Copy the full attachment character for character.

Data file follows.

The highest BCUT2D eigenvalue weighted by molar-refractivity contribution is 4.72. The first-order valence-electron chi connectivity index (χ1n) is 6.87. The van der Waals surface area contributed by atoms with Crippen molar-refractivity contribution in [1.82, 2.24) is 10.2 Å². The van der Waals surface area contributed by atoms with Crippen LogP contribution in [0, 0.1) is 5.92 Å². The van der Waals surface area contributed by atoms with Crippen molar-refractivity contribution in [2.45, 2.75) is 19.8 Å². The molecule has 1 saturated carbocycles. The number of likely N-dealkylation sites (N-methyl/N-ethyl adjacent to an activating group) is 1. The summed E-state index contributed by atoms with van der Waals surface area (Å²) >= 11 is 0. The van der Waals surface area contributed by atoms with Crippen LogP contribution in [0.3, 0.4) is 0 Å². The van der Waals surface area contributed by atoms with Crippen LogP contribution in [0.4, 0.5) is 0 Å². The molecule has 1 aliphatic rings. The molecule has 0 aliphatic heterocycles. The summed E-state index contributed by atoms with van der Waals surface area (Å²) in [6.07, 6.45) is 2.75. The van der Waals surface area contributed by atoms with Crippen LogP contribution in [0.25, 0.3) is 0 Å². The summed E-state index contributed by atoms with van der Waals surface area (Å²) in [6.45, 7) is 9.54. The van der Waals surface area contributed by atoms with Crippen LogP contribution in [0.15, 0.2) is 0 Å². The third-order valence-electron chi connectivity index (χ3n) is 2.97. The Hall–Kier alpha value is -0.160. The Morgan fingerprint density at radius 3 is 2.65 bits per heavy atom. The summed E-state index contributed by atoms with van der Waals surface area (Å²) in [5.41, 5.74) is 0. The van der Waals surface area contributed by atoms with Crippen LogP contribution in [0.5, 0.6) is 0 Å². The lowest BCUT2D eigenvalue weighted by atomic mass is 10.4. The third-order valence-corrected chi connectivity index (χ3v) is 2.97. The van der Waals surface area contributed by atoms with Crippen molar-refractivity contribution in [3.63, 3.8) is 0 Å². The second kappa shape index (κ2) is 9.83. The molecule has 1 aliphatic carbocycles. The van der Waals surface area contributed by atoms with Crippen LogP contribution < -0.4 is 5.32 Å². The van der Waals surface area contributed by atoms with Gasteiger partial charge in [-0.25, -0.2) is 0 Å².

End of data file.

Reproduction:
The highest BCUT2D eigenvalue weighted by molar-refractivity contribution is 4.72. The first-order valence-electron chi connectivity index (χ1n) is 6.87. The van der Waals surface area contributed by atoms with Crippen molar-refractivity contribution in [1.82, 2.24) is 10.2 Å². The van der Waals surface area contributed by atoms with Crippen LogP contribution in [0, 0.1) is 5.92 Å². The van der Waals surface area contributed by atoms with Crippen molar-refractivity contribution in [2.45, 2.75) is 19.8 Å². The molecule has 1 saturated carbocycles. The number of likely N-dealkylation sites (N-methyl/N-ethyl adjacent to an activating group) is 1. The summed E-state index contributed by atoms with van der Waals surface area (Å²) >= 11 is 0. The van der Waals surface area contributed by atoms with Crippen LogP contribution in [0.3, 0.4) is 0 Å². The van der Waals surface area contributed by atoms with Crippen LogP contribution in [0.4, 0.5) is 0 Å². The molecule has 1 aliphatic rings. The molecule has 0 aliphatic heterocycles. The summed E-state index contributed by atoms with van der Waals surface area (Å²) in [6.07, 6.45) is 2.75. The van der Waals surface area contributed by atoms with Crippen LogP contribution in [0.25, 0.3) is 0 Å². The summed E-state index contributed by atoms with van der Waals surface area (Å²) in [6.45, 7) is 9.54. The van der Waals surface area contributed by atoms with Crippen LogP contribution in [0.15, 0.2) is 0 Å². The third-order valence-electron chi connectivity index (χ3n) is 2.97. The Hall–Kier alpha value is -0.160. The Morgan fingerprint density at radius 3 is 2.65 bits per heavy atom. The summed E-state index contributed by atoms with van der Waals surface area (Å²) in [5.41, 5.74) is 0. The van der Waals surface area contributed by atoms with Crippen LogP contribution in [0.5, 0.6) is 0 Å². The lowest BCUT2D eigenvalue weighted by atomic mass is 10.4. The third-order valence-corrected chi connectivity index (χ3v) is 2.97. The van der Waals surface area contributed by atoms with Crippen molar-refractivity contribution in [3.63, 3.8) is 0 Å². The second kappa shape index (κ2) is 9.83. The molecule has 1 aliphatic carbocycles. The van der Waals surface area contributed by atoms with Crippen LogP contribution < -0.4 is 5.32 Å². The van der Waals surface area contributed by atoms with Gasteiger partial charge in [-0.25, -0.2) is 0 Å².